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‘A Hidden Life,’ Terrence Malick’s best film in years, is both a poem and a polemic

August Diehl in the movie ‘A Hidden Life’
August Diehl in the movie “A Hidden Life.”
(Reiner Bajo/Fox Searchlight Pictures)

A lyrical, forceful drama of spiritual and political resistance, “A Hidden Life,” now on home video, is Terrence Malick’s best film since “The Tree of Life.” It tells the fictionalized story of Franz Jägerstätter (August Diehl), an Austrian peasant farmer and devout Catholic who became a conscientious objector, refused to fight for Germany during World War II and was imprisoned and executed in 1943.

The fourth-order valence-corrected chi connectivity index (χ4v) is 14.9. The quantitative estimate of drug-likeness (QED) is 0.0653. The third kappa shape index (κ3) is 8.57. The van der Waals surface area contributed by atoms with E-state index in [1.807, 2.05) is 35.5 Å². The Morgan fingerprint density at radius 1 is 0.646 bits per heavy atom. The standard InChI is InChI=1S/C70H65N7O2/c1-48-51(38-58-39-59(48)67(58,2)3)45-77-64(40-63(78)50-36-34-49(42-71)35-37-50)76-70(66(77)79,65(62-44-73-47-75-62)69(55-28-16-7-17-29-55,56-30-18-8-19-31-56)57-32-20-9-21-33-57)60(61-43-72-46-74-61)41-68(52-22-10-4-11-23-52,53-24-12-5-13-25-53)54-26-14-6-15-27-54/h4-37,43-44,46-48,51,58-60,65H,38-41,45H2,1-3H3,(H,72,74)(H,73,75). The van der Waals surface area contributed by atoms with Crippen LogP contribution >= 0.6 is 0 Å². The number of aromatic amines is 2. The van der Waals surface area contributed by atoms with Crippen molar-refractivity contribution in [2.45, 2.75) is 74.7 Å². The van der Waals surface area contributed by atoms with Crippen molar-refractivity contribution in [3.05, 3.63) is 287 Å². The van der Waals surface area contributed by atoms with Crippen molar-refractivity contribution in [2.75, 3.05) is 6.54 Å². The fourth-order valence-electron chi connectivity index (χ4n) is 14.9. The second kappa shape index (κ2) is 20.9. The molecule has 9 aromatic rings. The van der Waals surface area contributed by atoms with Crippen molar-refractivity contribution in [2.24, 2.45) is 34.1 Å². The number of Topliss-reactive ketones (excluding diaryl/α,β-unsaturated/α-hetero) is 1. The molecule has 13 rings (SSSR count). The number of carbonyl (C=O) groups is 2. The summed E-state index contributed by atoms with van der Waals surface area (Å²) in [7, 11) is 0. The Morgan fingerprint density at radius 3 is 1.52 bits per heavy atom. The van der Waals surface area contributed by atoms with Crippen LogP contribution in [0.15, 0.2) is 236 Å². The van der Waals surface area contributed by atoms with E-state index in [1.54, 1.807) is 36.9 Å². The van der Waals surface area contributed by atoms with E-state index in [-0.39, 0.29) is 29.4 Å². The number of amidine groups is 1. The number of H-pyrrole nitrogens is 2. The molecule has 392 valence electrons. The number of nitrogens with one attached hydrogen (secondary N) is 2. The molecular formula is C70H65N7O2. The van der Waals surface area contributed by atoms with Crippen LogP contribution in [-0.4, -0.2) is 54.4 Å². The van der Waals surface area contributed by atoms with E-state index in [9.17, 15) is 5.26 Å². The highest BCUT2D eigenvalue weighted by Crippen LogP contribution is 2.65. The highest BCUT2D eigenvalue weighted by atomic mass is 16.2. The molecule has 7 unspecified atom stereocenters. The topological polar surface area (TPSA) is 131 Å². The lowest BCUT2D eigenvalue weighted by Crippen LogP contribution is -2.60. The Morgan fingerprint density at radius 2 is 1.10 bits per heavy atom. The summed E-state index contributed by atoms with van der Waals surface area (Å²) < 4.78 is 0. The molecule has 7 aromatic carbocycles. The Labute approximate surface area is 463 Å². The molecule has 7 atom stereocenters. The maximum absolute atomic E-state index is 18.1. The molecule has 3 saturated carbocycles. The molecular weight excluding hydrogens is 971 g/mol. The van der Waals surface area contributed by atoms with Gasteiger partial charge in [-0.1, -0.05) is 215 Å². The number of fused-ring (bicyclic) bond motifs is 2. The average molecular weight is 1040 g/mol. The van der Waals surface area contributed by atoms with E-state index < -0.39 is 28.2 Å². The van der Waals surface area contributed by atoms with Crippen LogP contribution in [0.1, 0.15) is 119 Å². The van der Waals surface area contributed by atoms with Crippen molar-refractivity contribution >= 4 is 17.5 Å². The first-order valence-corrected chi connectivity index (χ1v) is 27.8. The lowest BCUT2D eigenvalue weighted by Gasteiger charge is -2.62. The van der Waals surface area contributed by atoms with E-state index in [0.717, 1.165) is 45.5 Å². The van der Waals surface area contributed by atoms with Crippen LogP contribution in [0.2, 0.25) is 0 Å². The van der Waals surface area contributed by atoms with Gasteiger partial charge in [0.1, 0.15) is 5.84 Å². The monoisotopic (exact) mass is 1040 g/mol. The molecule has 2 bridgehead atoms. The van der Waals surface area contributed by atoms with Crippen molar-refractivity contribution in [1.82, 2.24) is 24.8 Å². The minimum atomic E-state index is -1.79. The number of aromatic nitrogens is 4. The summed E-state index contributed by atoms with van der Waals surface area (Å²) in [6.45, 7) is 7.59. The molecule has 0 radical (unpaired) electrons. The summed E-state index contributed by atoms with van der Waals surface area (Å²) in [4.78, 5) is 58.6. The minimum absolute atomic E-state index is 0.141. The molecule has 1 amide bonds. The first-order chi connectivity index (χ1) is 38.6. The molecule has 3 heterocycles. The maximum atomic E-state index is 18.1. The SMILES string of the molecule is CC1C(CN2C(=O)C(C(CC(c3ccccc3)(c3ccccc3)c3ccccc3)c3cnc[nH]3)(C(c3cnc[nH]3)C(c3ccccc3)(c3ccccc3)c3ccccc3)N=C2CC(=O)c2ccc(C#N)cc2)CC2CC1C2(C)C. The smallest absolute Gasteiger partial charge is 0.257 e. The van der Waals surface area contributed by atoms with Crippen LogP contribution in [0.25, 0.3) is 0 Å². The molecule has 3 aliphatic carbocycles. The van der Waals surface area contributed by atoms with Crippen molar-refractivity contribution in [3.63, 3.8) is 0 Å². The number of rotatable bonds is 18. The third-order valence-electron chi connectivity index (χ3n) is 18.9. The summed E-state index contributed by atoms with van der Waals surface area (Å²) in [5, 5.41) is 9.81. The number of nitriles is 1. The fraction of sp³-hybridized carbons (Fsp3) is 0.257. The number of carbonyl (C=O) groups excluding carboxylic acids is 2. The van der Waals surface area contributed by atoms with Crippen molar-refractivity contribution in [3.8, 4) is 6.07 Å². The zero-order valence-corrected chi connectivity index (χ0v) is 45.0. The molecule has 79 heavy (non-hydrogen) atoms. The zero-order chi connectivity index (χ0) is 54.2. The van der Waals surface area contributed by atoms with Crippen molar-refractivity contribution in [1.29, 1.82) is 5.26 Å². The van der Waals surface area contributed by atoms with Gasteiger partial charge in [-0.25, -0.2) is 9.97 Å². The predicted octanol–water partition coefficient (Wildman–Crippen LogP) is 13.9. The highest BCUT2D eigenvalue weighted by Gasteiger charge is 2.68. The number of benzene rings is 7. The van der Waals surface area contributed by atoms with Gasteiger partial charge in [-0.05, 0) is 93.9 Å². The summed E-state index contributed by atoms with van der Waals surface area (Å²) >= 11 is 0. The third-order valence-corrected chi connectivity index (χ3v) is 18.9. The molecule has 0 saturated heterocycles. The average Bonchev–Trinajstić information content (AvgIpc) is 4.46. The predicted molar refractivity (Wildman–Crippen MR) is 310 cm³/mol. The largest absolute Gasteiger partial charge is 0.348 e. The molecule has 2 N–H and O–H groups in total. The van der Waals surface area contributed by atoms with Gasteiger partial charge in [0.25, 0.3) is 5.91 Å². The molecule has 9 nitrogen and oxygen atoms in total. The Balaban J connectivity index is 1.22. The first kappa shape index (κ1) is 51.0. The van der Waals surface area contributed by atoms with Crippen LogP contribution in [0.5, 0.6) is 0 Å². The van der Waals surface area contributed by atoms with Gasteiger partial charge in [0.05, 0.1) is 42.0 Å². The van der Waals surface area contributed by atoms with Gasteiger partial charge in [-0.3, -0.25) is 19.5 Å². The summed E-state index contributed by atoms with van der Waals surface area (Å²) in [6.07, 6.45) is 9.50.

Jägerstätter’s courage would be worth memorializing in any year, but it feels particularly resonant now, at a moment when so many political and religious leaders, in the U.S. and elsewhere, have done their part to foster a global resurgence in white supremacy, right-wing nationalism and anti-immigrant violence. And Malick, a Christian philosopher-poet whose meanings can often be vague and elusive, seems to have been stung into an uncharacteristically blunt response, a forceful denunciation of the complicity of church and state. If “A Hidden Life” falls short of sublimity, the troubling, powerful lesson it has to impart — the rarity of real goodness in the face of collective evil — is not so easily diminished.


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